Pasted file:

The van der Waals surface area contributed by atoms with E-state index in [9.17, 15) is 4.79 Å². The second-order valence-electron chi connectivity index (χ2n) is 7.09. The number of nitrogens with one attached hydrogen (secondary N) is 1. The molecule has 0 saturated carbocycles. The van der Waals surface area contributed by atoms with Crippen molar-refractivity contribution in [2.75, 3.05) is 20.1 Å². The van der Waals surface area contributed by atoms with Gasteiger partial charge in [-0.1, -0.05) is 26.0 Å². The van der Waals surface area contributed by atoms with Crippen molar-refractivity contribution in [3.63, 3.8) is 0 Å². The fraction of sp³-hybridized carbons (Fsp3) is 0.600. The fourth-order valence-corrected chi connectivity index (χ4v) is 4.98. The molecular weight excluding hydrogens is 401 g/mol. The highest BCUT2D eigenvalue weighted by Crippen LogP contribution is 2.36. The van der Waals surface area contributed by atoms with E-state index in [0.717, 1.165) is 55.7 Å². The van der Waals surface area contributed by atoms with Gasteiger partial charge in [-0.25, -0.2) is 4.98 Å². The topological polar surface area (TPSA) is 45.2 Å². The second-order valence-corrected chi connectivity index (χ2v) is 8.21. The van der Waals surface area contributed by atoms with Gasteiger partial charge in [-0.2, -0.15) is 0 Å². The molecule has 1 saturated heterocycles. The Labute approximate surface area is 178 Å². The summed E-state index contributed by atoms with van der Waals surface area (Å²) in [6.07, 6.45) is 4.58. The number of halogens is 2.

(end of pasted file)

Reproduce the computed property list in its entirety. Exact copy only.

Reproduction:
The van der Waals surface area contributed by atoms with E-state index in [9.17, 15) is 4.79 Å². The second-order valence-electron chi connectivity index (χ2n) is 7.09. The number of nitrogens with one attached hydrogen (secondary N) is 1. The molecule has 0 saturated carbocycles. The van der Waals surface area contributed by atoms with Crippen molar-refractivity contribution in [2.75, 3.05) is 20.1 Å². The van der Waals surface area contributed by atoms with Gasteiger partial charge in [-0.1, -0.05) is 26.0 Å². The van der Waals surface area contributed by atoms with Crippen molar-refractivity contribution in [3.63, 3.8) is 0 Å². The fraction of sp³-hybridized carbons (Fsp3) is 0.600. The fourth-order valence-corrected chi connectivity index (χ4v) is 4.98. The molecular weight excluding hydrogens is 401 g/mol. The highest BCUT2D eigenvalue weighted by Crippen LogP contribution is 2.36. The van der Waals surface area contributed by atoms with E-state index in [0.717, 1.165) is 55.7 Å². The van der Waals surface area contributed by atoms with Gasteiger partial charge in [-0.25, -0.2) is 4.98 Å². The topological polar surface area (TPSA) is 45.2 Å². The second-order valence-corrected chi connectivity index (χ2v) is 8.21. The van der Waals surface area contributed by atoms with Gasteiger partial charge in [-0.2, -0.15) is 0 Å². The molecule has 1 saturated heterocycles. The Labute approximate surface area is 178 Å². The summed E-state index contributed by atoms with van der Waals surface area (Å²) in [6.07, 6.45) is 4.58. The number of halogens is 2.